Connection between NMR and electrical conductivity in glassy chalcogenide fast ionic conductors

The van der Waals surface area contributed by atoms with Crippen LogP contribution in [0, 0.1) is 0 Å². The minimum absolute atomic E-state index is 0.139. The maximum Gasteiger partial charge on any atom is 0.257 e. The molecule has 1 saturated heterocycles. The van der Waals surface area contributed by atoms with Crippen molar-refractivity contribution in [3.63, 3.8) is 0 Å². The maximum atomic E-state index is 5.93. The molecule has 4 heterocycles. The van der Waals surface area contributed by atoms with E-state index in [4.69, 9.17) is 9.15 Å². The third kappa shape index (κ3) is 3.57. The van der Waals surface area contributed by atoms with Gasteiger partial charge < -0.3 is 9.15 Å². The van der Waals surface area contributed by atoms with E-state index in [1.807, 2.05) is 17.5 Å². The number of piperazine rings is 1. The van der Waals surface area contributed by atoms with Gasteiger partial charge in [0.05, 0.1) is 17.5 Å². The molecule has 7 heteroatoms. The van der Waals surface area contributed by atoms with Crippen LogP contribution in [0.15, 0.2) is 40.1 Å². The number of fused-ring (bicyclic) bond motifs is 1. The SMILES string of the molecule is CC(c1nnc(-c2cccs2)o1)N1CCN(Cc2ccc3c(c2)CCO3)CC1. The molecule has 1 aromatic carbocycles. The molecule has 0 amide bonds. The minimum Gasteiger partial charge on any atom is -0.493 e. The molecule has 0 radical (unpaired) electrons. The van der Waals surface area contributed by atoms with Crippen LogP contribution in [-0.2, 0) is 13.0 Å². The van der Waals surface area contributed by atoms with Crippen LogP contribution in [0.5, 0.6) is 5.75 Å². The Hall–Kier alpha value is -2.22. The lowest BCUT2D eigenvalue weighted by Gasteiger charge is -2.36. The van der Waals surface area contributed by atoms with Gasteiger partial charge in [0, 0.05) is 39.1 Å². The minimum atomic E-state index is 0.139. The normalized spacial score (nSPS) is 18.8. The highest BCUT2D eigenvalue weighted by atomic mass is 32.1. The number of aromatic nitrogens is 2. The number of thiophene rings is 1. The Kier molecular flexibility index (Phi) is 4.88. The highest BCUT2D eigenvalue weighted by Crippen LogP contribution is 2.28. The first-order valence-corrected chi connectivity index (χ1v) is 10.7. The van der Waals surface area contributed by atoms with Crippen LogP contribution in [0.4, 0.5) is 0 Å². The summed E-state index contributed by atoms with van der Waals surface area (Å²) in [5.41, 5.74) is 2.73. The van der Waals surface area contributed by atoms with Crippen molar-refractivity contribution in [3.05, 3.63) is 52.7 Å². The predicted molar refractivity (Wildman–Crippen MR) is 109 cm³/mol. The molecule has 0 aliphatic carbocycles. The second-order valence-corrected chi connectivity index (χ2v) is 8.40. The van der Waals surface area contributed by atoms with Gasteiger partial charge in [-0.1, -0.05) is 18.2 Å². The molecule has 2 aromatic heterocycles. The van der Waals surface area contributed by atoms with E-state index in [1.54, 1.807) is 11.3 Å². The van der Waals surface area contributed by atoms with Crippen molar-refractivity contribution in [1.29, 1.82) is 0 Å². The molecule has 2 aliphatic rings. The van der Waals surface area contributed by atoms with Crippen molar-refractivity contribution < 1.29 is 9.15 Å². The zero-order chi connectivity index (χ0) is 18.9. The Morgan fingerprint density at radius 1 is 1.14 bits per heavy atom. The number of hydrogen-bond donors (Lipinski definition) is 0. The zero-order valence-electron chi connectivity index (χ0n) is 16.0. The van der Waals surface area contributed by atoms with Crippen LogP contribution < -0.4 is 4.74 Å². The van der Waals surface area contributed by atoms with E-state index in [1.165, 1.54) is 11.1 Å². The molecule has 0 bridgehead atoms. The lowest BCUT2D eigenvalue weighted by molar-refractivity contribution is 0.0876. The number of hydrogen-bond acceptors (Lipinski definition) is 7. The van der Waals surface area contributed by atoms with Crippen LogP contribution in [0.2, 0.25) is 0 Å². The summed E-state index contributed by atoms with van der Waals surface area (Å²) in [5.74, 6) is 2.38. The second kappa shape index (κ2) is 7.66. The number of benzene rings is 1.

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Pulsed Nuclear Magnetic Resonance measurements and electric conductivity measurements have been performed in glassy fast ionic conductors, lithium thiogermanates ( xLi2S+(1-x)GeS2) and lithium thioborates ( xLi2S+(1-x)B2S3) in order to investigate the microscopic mechanism of ion dynamics. Both 7Li nuclear spin lattice relaxation rate (NSLR) versus temperature at several resonance frequencies (4 MHz to 135 MHz) and conductivity, [sigma]([omega]) versus temperature, in the frequency range from 1 Hz to 4 MHz have been measured. The 7Li NSLR show BPP-type behavior with strong asymmetry of the bell shaped curve on the two sides of the maximum. A sizable dependence of the NSLR on the type and composition of the glass is found. The results have been analyzed in terms of both a phenomenological model using a stretched exponential correlation function and a model based on a distribution of activation energies. The model based on a simple hopping of the free ions over the barriers of a given distribution gave a good fits of the NSLR data. By using the distribution obtained from NMR we could also account for the value and the temperature dependence of the dc. conductivity. In the framework of this model we can explain the different correlation times obtained from NMR and conductivity as a consequence of percolation effects in the conductivity. It is shown that the distribution of barriers should lead to small but detectable deviations from Arrhenius behavior of dc conductivity. This deviation has been indeed observed in lithium thiobrate glasses which have lower activation energy. The phenomenological model based on the stretched exponential was compared with the experiments in the light of the interpretation of the "coupling model" and found in partial disagreement with our data. In thioborate glasses it was found that the 7Li NSLR has two maxima as a function of temperature. The 11B NSLR on the other hand displays two relaxation rates associated with trigonal and tetragonal structural groups respectively. It is shown that the NSLR of the mobile (7Li) ion and immobile (11B) ion are indirectly related to each other and from this one can deduce information about energy barriers associated to each structure for the mobile ion and immobile ion.